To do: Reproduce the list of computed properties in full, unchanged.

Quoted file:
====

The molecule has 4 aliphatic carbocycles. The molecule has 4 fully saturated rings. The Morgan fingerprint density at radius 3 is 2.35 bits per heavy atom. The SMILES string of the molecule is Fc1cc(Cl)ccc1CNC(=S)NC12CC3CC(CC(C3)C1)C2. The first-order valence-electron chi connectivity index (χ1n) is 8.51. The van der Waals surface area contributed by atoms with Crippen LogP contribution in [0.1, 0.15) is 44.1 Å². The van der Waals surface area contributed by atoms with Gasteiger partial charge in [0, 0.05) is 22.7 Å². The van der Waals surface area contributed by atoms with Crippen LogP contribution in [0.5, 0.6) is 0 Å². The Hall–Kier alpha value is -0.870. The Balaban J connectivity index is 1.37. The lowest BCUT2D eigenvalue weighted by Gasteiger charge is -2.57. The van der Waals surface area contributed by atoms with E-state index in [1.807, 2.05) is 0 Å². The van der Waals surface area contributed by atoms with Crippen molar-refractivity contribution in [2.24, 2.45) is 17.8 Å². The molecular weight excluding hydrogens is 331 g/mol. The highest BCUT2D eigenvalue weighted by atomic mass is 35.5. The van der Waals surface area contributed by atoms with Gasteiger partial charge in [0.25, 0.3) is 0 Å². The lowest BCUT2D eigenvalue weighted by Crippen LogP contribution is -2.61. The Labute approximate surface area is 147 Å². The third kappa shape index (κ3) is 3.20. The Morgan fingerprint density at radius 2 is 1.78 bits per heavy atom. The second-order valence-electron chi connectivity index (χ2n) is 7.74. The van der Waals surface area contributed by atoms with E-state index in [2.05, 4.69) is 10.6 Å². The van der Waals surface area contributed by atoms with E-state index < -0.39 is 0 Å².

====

The molecule has 4 aliphatic carbocycles. The molecule has 4 fully saturated rings. The Morgan fingerprint density at radius 3 is 2.35 bits per heavy atom. The SMILES string of the molecule is Fc1cc(Cl)ccc1CNC(=S)NC12CC3CC(CC(C3)C1)C2. The first-order valence-electron chi connectivity index (χ1n) is 8.51. The van der Waals surface area contributed by atoms with Crippen LogP contribution in [0.1, 0.15) is 44.1 Å². The van der Waals surface area contributed by atoms with Gasteiger partial charge in [0, 0.05) is 22.7 Å². The van der Waals surface area contributed by atoms with Crippen LogP contribution in [0.5, 0.6) is 0 Å². The Hall–Kier alpha value is -0.870. The Balaban J connectivity index is 1.37. The lowest BCUT2D eigenvalue weighted by Gasteiger charge is -2.57. The van der Waals surface area contributed by atoms with E-state index in [1.807, 2.05) is 0 Å². The van der Waals surface area contributed by atoms with Crippen molar-refractivity contribution in [2.24, 2.45) is 17.8 Å². The molecular weight excluding hydrogens is 331 g/mol. The highest BCUT2D eigenvalue weighted by atomic mass is 35.5. The van der Waals surface area contributed by atoms with Gasteiger partial charge in [0.25, 0.3) is 0 Å². The lowest BCUT2D eigenvalue weighted by Crippen LogP contribution is -2.61. The Labute approximate surface area is 147 Å². The third kappa shape index (κ3) is 3.20. The Morgan fingerprint density at radius 2 is 1.78 bits per heavy atom. The second-order valence-electron chi connectivity index (χ2n) is 7.74. The van der Waals surface area contributed by atoms with E-state index in [2.05, 4.69) is 10.6 Å². The van der Waals surface area contributed by atoms with E-state index < -0.39 is 0 Å².